Universities Denmark and six private foundations that fund research have entered into an agreement that strengthens the transparency of how the foundations contribute to research at the universities and defines a clear basis for allocating costs between universities and foundations.
The universities and the foundations that fund research, the Novo Nordisk Foundation, VILLUM FONDEN, Carlsberg Foundation, VELUX FONDEN, Lundbeck Foundation and LEO Foundation, want to create clarity in the funding of research in Denmark and to support the breadth of research at the universities. Based on this aim, they have now agreed to introduce a model for contributing to the indirect costs associated with the foundations’ grants for research at the universities.
The agreement increases cost transparency, establishes a clear cost distribution mechanism between foundations and universities, and simplifies and standardizes the application process and the administrative process benefitting universities, researchers, as well as the foundations.
“We have aimed to create the basis for a sustainable research landscape. By concluding this agreement, we can now focus on the most important aspect: how the foundations and universities can jointly strengthen public research and training researchers to benefit innovation, growth and Danish society as a whole,” says Søren Nedergaard, Chief Operating Officer, Novo Nordisk Foundation.
Fixed supplementary grants
Specifically, the agreement stipulates that the six foundations will contribute to cover indirect project costs in the form of a project supplement. This applies to open call grants under DKK 50 million. The project supplement is set at DKK 250,000 per project-employed full-time equivalent in scientific research, typically Ph.D. and postdoctoral researchers, for research in the natural sciences, health sciences and technical sciences. For the humanities and the social sciences, (including law, and theology), the project supplement amounts to DKK 200,000 per project-employed full-time equivalent.
The total estimated contribution from the foundations to cover indirect costs will amount to approximately DKK 700-800 million annually once the agreement is fully implemented, with the current number of project-funded full-time equivalents, funded by the foundations included in the agreement.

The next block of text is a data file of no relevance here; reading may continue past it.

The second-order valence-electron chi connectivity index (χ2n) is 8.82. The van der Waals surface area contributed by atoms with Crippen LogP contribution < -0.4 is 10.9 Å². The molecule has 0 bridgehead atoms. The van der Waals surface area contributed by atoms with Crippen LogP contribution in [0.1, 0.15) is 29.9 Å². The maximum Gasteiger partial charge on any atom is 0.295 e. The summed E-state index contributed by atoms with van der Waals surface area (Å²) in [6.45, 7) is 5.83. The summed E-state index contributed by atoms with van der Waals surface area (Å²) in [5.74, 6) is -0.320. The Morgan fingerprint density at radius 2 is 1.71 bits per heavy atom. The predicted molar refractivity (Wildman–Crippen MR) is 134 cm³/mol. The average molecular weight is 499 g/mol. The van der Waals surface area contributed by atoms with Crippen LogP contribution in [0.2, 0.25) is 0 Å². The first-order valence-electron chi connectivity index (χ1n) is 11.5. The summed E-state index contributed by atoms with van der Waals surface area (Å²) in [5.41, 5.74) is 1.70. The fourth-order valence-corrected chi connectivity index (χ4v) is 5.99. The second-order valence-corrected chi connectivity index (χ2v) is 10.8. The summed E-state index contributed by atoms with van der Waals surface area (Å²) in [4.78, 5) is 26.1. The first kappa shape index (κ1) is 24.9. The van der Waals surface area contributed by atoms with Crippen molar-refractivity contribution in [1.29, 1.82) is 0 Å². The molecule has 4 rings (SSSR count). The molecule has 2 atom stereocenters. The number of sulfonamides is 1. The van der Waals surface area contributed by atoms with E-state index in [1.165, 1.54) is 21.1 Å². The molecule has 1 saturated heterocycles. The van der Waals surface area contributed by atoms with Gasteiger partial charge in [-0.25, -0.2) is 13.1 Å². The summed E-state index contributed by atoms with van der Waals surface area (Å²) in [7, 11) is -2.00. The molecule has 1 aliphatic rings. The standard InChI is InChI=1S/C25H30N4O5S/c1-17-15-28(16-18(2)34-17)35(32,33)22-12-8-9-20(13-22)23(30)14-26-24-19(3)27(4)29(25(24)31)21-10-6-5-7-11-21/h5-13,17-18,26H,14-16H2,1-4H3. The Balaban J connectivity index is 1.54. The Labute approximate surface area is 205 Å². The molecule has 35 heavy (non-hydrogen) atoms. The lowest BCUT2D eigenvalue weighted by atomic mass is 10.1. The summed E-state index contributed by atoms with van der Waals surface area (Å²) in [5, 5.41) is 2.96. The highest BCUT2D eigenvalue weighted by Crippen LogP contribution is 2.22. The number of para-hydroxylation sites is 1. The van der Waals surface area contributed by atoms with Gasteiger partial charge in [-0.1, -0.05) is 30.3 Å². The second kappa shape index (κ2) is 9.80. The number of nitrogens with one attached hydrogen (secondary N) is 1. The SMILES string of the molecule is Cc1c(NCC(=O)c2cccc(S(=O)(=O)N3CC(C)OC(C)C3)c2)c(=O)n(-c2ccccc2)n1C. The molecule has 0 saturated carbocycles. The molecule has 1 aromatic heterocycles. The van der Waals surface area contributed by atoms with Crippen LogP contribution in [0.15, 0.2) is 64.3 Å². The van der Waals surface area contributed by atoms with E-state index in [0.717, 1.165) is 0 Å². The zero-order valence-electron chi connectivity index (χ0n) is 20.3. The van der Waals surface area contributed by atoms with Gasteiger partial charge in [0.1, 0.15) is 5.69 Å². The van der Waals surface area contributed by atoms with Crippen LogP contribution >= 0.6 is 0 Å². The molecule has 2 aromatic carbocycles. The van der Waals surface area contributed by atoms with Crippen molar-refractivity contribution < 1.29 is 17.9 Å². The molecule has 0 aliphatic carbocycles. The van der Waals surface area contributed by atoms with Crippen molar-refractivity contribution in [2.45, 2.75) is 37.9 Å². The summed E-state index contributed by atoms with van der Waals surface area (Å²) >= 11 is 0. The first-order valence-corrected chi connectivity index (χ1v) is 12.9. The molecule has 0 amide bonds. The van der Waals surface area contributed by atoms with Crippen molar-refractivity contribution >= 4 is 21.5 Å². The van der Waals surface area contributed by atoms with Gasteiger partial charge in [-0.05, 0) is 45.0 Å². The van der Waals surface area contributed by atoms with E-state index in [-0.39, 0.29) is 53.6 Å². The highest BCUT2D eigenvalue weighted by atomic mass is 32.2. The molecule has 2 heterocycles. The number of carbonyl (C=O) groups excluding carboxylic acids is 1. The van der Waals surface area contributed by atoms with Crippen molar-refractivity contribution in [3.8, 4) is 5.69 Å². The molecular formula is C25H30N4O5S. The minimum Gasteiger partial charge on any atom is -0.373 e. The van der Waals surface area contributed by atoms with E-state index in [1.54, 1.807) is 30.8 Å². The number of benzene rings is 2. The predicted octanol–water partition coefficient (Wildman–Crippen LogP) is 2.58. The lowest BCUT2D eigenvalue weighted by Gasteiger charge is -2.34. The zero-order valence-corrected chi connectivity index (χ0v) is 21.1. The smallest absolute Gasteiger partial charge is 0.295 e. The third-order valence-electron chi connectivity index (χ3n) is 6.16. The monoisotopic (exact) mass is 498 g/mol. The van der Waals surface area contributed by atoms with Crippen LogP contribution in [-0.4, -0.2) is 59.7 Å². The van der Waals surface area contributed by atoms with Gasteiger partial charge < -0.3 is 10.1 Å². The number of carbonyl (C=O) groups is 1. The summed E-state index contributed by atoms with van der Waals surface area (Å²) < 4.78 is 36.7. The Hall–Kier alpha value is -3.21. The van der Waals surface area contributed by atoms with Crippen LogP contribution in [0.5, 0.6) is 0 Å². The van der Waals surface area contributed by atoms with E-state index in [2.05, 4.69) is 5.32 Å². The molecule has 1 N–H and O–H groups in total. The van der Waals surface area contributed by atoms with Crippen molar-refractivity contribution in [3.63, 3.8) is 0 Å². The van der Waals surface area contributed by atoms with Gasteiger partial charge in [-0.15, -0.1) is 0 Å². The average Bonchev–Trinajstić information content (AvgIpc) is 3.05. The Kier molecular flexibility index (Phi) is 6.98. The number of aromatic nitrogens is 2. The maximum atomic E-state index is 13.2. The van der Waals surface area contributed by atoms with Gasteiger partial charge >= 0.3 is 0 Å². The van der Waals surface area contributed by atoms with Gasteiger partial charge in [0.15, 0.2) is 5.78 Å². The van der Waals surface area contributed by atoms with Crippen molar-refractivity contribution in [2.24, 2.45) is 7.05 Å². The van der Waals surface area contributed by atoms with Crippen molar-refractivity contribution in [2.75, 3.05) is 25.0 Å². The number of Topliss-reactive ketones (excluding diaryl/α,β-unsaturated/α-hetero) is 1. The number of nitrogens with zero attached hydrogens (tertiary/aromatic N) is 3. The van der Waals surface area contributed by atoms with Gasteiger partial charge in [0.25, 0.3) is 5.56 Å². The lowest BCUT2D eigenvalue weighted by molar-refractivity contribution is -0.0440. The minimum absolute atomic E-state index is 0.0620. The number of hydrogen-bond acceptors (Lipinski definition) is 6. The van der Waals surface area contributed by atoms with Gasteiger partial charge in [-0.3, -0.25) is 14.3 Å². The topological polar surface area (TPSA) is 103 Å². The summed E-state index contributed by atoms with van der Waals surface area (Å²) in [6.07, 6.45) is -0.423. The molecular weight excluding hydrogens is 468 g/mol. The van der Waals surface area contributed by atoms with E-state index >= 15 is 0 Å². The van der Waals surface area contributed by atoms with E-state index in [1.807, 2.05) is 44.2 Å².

Christina Egelund, Minister for Higher Education and Science, says:
“It is an important agreement that universities and foundations have entered into. The private foundations make a significant and valuable contribution to Danish research, and it is great that universities and private foundations now have a renewed basis for future collaboration. As the Minister of Research, I am pleased with the agreement and look forward to continued close cooperation between universities and foundations for the benefit of Danish research.”
Brian Bech Nielsen, Chair of Universities Denmark, says: “With this agreement, a better financial balance between the grants received from private research foundations and other research activities at the universities will be achieved. As a result of this, the universities will gain an increased capacity to allocate research resources of their own to the benefit of the quality of Danish research. It’s indeed a great day for Danish research.”
A joint statement by the six foundations says: “
“The foundations are pleased with the agreement reached through a sound and constructive process. The agreement establishes transparency and stability in the realm of research funding at universities by defining a clear cost distribution mechanism between foundations and universities. Simultaneously, the agreement opens up a crucial dialogue on collectively strengthening research at Danish universities, thereby enhancing the societal impact of research.”
Calculating the costs
The model and the project supplement have been developed through a comprehensive analysis of the costs associated with various types of foundation-funded research projects at universities. Costs were categorized into salaries, operational expenses, and administration, and subsequently proposals for cost distribution were formulated.
As per the agreement, the foundations will cover several of the indirect costs associated with their grants for research at universities. This allows for universities to have increased flexibility to prioritize their research funding, which can, in the long term, enhance the breadth and quality of research at the Danish universities. The universities and the participating foundations have agreed to continue dialogue on how to strengthen the quality and diversity of Danish research following the agreement